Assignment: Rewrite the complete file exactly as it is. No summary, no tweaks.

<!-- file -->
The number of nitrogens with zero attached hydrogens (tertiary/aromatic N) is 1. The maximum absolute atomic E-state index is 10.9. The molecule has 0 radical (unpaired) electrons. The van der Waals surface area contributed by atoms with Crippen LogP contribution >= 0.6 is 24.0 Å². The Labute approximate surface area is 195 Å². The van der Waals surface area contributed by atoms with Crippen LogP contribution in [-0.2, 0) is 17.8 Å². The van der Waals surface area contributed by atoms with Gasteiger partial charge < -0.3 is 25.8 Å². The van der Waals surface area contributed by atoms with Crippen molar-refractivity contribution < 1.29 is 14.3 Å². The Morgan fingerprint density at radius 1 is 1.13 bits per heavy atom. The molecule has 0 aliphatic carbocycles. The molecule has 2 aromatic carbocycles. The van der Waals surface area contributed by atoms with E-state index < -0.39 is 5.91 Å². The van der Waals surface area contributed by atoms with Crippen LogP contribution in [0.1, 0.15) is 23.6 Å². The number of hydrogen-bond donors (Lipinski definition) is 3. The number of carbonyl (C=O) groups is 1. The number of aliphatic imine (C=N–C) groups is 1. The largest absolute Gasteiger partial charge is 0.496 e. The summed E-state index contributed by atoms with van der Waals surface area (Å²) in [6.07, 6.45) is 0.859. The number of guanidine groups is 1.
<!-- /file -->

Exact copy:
The number of nitrogens with zero attached hydrogens (tertiary/aromatic N) is 1. The maximum absolute atomic E-state index is 10.9. The molecule has 0 radical (unpaired) electrons. The van der Waals surface area contributed by atoms with Crippen LogP contribution >= 0.6 is 24.0 Å². The Labute approximate surface area is 195 Å². The van der Waals surface area contributed by atoms with Crippen LogP contribution in [-0.2, 0) is 17.8 Å². The van der Waals surface area contributed by atoms with Gasteiger partial charge < -0.3 is 25.8 Å². The van der Waals surface area contributed by atoms with Crippen molar-refractivity contribution < 1.29 is 14.3 Å². The Morgan fingerprint density at radius 1 is 1.13 bits per heavy atom. The molecule has 0 aliphatic carbocycles. The molecule has 2 aromatic carbocycles. The van der Waals surface area contributed by atoms with E-state index < -0.39 is 5.91 Å². The van der Waals surface area contributed by atoms with Crippen LogP contribution in [0.1, 0.15) is 23.6 Å². The number of hydrogen-bond donors (Lipinski definition) is 3. The number of carbonyl (C=O) groups is 1. The number of aliphatic imine (C=N–C) groups is 1. The largest absolute Gasteiger partial charge is 0.496 e. The summed E-state index contributed by atoms with van der Waals surface area (Å²) in [6.07, 6.45) is 0.859. The number of guanidine groups is 1.